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Classic car fans brave smoke for Greenwood’s Gold Rush Car Show

Vintage automobile owners vie for prizes
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There was an assortment of restored vintage vehicles on display. Photo Janet Matsala

Wildfire smoke and road closures didn’t stop dedicated classic car fans and the City of Greenwood from coming out to the annual Gold Rush Car Show.

There was plenty of enthusiastic support from car owners, vendors and city residents on Friday and Saturday with 90 cars converging on the Barbara Diane Colin Memorial Ball Park, said Desiree King, main co-ordinator for the show.

Owners proudly showed off their prized automobiles, all vying for the Mayor’s Choice Award and the coveted Golden T-shirt, which Richard Tapp of Grand Forks captured for his 1930 Model A.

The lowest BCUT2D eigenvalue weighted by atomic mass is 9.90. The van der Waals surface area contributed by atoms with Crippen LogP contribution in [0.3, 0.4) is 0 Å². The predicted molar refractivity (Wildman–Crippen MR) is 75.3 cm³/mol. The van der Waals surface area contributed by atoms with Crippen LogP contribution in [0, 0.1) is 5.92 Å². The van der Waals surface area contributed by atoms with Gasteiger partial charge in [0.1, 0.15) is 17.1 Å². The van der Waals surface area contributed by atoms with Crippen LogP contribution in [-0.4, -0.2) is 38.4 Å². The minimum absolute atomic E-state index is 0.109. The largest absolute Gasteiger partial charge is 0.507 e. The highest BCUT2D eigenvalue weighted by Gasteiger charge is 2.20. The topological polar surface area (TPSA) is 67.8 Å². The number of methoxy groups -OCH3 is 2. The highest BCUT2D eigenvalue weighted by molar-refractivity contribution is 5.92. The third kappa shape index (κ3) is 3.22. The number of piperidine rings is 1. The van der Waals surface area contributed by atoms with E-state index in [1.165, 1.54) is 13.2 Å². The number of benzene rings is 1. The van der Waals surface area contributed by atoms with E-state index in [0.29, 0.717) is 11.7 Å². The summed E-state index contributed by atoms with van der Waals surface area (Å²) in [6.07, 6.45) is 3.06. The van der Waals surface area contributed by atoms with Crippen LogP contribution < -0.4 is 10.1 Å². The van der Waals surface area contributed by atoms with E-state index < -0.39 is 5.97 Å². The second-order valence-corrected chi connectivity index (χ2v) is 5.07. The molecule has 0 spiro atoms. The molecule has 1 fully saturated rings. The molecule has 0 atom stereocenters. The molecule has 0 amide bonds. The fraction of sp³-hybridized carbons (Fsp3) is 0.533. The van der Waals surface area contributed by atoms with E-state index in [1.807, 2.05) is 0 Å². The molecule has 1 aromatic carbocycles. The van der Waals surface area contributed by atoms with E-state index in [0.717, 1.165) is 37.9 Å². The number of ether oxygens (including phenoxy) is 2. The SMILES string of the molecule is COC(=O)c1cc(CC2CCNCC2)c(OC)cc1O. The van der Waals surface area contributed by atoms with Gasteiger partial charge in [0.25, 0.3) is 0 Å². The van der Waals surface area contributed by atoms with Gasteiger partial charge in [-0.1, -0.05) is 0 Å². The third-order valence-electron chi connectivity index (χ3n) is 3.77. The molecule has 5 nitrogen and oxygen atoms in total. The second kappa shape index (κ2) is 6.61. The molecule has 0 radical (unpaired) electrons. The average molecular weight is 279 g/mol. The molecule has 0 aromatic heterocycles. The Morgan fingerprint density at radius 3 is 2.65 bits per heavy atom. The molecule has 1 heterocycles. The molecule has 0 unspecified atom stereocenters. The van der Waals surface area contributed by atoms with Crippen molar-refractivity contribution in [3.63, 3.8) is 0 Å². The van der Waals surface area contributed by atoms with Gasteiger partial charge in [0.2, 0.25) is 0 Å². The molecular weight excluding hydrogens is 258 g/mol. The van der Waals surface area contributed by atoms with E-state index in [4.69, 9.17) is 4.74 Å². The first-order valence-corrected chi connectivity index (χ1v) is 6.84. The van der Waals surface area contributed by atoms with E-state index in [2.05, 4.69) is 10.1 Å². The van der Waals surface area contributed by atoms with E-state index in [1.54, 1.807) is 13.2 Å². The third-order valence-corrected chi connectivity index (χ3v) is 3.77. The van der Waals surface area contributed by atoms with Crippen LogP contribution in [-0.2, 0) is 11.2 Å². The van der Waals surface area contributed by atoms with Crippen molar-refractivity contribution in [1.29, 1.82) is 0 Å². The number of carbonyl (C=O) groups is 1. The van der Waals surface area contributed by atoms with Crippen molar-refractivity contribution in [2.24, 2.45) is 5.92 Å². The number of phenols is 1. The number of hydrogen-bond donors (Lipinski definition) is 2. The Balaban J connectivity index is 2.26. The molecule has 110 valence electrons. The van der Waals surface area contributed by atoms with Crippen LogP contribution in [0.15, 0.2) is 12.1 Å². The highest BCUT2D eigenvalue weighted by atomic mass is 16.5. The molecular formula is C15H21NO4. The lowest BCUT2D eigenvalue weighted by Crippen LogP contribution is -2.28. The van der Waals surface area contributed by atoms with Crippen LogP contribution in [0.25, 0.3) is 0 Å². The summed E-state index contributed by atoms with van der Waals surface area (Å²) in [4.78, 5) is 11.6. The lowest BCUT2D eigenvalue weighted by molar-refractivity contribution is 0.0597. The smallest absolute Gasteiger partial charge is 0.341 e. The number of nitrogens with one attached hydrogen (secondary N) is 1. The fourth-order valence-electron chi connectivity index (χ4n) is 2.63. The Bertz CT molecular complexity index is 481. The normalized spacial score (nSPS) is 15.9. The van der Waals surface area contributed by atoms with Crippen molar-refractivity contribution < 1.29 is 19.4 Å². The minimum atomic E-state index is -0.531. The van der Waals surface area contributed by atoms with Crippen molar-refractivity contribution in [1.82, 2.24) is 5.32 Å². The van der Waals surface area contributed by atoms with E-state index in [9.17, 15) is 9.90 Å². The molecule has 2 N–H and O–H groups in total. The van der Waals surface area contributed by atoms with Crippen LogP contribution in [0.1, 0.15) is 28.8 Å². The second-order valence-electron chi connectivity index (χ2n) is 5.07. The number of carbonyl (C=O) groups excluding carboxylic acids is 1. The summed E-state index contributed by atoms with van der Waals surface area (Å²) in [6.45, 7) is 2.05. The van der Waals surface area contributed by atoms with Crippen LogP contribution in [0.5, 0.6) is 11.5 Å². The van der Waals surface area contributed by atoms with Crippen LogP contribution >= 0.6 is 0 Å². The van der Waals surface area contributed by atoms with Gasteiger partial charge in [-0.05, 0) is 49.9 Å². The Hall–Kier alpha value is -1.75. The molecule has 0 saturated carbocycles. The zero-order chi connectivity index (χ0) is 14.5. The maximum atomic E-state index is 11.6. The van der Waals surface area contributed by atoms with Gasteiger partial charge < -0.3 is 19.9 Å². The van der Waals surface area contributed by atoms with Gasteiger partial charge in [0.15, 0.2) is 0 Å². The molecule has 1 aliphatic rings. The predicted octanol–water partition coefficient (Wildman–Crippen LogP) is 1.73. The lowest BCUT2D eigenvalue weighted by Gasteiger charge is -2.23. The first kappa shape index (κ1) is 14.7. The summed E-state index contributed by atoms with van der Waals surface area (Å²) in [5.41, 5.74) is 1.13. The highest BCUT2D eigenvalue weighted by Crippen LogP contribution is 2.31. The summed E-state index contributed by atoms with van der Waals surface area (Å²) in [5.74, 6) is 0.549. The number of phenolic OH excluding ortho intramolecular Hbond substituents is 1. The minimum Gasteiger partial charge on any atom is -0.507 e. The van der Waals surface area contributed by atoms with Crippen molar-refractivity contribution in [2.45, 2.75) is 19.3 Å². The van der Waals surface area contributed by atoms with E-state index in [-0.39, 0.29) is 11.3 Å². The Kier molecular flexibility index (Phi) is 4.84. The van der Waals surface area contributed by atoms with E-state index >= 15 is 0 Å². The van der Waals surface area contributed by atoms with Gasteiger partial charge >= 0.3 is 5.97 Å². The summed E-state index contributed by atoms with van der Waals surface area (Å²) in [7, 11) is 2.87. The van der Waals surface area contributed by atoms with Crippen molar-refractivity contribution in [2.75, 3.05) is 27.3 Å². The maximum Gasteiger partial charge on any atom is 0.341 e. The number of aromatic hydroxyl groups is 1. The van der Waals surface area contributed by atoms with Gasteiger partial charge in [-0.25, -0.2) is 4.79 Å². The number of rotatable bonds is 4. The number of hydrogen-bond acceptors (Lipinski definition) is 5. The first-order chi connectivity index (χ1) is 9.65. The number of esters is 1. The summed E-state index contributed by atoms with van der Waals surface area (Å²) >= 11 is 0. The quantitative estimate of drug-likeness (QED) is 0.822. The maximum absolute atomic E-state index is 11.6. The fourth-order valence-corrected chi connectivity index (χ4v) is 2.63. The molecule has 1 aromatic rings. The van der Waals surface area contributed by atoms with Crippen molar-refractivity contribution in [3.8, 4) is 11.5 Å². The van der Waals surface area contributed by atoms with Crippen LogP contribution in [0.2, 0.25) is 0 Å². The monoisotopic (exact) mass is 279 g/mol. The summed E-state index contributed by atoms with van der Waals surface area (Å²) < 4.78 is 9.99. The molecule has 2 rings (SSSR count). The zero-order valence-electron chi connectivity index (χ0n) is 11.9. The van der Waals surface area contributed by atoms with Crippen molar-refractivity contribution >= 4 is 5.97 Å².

“It was still good and we had a lot of entertainment and a lot of prizes, pretty much everyone walked away with something,” King said.

Festivities kicked off on Friday evening with music in the park by Selkirk Mountain Music Society and a build-your-own hot dog fundraiser by the Recreation Association.

Next to the car show on Saturday the Greenwood Volunteer Fire Department held a pancake breakfast and hotdogs in the afternoon, as well as about 16 vendors selling wares and advertising services.

King added she was thankful to all the volunteers and sponsors for making the car show happen.

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Despite the smokey skies, car enthusiasts turned out for the 2nd Annual Gold Rush Car Show in Greenwood this past weekend. photo Janet Matsala
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It appears as though the owner of this old Cadillac couldn’t decide whether it should be a boat or a car, with it’s wooden deck hood. Photo Desiree King
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These high powered racing boats were brought out by their Grand Forks owner. Photo Janet Matsala